Whether we like it or not, race currently matters in medicine. The attitudes and beliefs that both patients and doctors bring to their encounters28,29,30 and the subsequent doctor-patient communication or miscommunication reflect each party's history and culture.31,32 While it is not necessary to be an African American physician to provide excellent care to African Americans,33 numerous studies indicate that race frequently affects the doctor-patient interaction. For example, African Americans report receiving less information from their physicians than white patients do,34,35 and rate their doctor visits as less participatory.36 Minority patients are less satisfied with their physicians and have less trust in their doctors than Caucasian patients do.37 In addition, surveys indicate that African Americans and Hispanics with race-concordant physicians perceive better care than do those with race-discordant doctors.38 Patients in race-concordant doctor-patient relationships also rate visits as more participatory than do patients with race-discordant relationships.36 Consistent with these findings, minority patients are more likely than are Caucasians to choose minority physicians.39 Many African American and Hispanic American patients who select physicians from their own races report doing so because of personal preferences and language rather than solely on the basis of geographic availability.40

Racial disparities in health care raise troubling questions, but treating race as a clinical variable could be of benefit. Ethically, initial stratification by ethnicity differs from the classic racial profiling cases of the legal field, such as random searches of minorities at airports, in that medical profiling is designed for the individual's benefit. In law enforcement cases, racial profiling generally places public welfare above individual rights, with problematic philosophical and practical results.25

However, the potential pitfalls of initial ethnic stratification are less in medical cases, since the individual's welfare is paramount, so long as individualization of care is rapid. Clearly, though, vigilance is required, as medicine has historically not been immune to either overt or subconscious racism.1,2,3,4,5,6,7 So, can we devise a conceptual framework that provides guidance on when it is justified to use race and ethnicity in risk stratification and clinical care, and when the dangers of civil rights violations and societal stereotypes are too great to do so?

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Some issues of race and clinical management are biologic.41 For example, persons of African ancestry have higher rates of hemoglobin S mutations, resulting in higher rates of sickle-cell anemia. Thus, sickle-cell disease is higher in the differential diagnosis of anemia in an African American patient. Or, Ashkenazi Jewish populations have higher rates of Tay-Sachs disease and the breast-cancer-associated BRCA1 and BRCA2 mutations.42,43 It is important to stress that examples of biologic links to race are rare,44 as intra-race and inter-race genetic variations are comparable.45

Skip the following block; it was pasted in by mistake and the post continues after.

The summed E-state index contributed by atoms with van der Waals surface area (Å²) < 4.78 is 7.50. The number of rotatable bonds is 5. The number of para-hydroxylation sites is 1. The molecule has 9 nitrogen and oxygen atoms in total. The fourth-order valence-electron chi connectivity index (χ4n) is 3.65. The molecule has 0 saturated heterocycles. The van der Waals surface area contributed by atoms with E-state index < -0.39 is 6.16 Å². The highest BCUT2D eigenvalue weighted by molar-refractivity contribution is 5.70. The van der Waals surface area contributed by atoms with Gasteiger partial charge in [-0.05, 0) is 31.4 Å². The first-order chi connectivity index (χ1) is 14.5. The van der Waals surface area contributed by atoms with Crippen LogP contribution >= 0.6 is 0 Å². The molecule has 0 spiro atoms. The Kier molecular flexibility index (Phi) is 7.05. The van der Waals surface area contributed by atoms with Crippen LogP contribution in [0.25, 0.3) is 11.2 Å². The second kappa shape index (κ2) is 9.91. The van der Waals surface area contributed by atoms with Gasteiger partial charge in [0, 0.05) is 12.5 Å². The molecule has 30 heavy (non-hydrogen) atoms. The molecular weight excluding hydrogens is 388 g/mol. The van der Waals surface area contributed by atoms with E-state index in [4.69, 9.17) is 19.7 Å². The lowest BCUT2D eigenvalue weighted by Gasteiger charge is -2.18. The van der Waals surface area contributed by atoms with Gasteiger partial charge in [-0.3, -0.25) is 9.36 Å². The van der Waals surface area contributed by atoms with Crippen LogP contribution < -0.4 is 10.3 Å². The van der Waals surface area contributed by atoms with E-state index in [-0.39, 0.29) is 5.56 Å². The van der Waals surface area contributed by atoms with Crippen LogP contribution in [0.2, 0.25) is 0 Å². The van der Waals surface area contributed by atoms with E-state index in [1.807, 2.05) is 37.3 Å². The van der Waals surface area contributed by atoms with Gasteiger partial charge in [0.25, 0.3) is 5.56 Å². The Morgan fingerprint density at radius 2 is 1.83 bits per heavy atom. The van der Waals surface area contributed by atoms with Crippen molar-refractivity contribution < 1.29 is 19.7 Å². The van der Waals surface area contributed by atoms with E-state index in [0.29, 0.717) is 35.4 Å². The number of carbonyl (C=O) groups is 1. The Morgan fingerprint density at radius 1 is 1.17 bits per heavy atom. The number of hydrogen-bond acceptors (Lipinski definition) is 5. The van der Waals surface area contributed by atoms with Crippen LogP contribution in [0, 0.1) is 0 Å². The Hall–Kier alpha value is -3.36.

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Some beliefs are mythical and clearly should not be accepted in clinical thinking. For example, regarding sexual history, the prowess of the African American man and the image of the Asian American woman as a submissive sexual tool are incorrect perceptions partially fueled by media stereotypes.46,47,48

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Slippery slope—race and ethnicity as proxies

However, between the extreme anchoring points of biology and mythology is a slippery slope on which race and ethnicity can be either useful tools or potentially dangerous devices. Ethnicity can be a proxy for a local epidemiology of risk factors, health beliefs, culture, language, and history. Indeed, ethnicity may have a statistical association with a variety of factors. Therefore, an approach to the individual patient can benefit from understanding context and what ethnicity is a proxy for. The potential benefit of using ethnicity as a tool is to aid an individual patient by making medical care better tailored to that patient. The potential detriments are reinforcement and perpetuation of partial myths, encouragement of undesirable behaviors by creating negative expectations (e.g., the nonadherent ethnic patient becomes a self-fulfilling prophecy if the provider expects nonadherence), and avoidance of addressing the underlying individual factors.26 In our typology of ethnicity as a proxy we argue that the costs of using ethnicity as a proxy for socioeconomic status and behavior are too high, whereas ethnicity may appropriately be used as an initial proxy for history, language, culture, and health beliefs, so long as individualization of care is rapid.

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Socioeconomic status

Ethnicity frequently becomes defacto a proxy for socioeconomic status in the research literature, since many databases do not have extensive social data.17 In the clinical setting the clinician can directly question the patient, so ethnicity has little role as a proxy. The physician should ask directly about such factors as family, work, insurance coverage, and ability to pay for medications, as this is useful information for any patient.